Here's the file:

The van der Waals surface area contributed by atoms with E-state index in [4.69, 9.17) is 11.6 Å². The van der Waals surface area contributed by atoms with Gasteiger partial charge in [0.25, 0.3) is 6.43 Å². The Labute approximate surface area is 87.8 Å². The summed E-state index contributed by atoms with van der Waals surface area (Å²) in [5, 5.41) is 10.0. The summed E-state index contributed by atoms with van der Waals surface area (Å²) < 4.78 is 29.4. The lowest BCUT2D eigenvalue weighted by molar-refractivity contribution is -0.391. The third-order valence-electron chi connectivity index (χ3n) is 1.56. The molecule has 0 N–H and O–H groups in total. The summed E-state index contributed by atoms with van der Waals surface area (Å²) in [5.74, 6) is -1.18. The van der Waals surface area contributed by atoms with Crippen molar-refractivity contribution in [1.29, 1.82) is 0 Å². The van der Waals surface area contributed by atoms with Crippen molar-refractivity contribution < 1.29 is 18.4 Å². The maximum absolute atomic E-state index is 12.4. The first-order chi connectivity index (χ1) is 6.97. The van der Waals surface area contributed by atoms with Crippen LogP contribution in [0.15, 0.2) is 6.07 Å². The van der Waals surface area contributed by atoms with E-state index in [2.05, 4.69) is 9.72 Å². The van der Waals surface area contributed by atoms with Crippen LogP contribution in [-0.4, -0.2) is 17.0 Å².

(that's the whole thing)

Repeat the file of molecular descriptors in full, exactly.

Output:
The van der Waals surface area contributed by atoms with E-state index in [4.69, 9.17) is 11.6 Å². The van der Waals surface area contributed by atoms with Gasteiger partial charge in [0.25, 0.3) is 6.43 Å². The Labute approximate surface area is 87.8 Å². The summed E-state index contributed by atoms with van der Waals surface area (Å²) in [5, 5.41) is 10.0. The summed E-state index contributed by atoms with van der Waals surface area (Å²) < 4.78 is 29.4. The lowest BCUT2D eigenvalue weighted by molar-refractivity contribution is -0.391. The third-order valence-electron chi connectivity index (χ3n) is 1.56. The molecule has 0 N–H and O–H groups in total. The summed E-state index contributed by atoms with van der Waals surface area (Å²) in [5.74, 6) is -1.18. The van der Waals surface area contributed by atoms with Crippen molar-refractivity contribution in [1.29, 1.82) is 0 Å². The van der Waals surface area contributed by atoms with Crippen molar-refractivity contribution < 1.29 is 18.4 Å². The maximum absolute atomic E-state index is 12.4. The first-order chi connectivity index (χ1) is 6.97. The van der Waals surface area contributed by atoms with Crippen LogP contribution in [0.15, 0.2) is 6.07 Å². The van der Waals surface area contributed by atoms with E-state index in [2.05, 4.69) is 9.72 Å². The van der Waals surface area contributed by atoms with Crippen LogP contribution in [-0.4, -0.2) is 17.0 Å².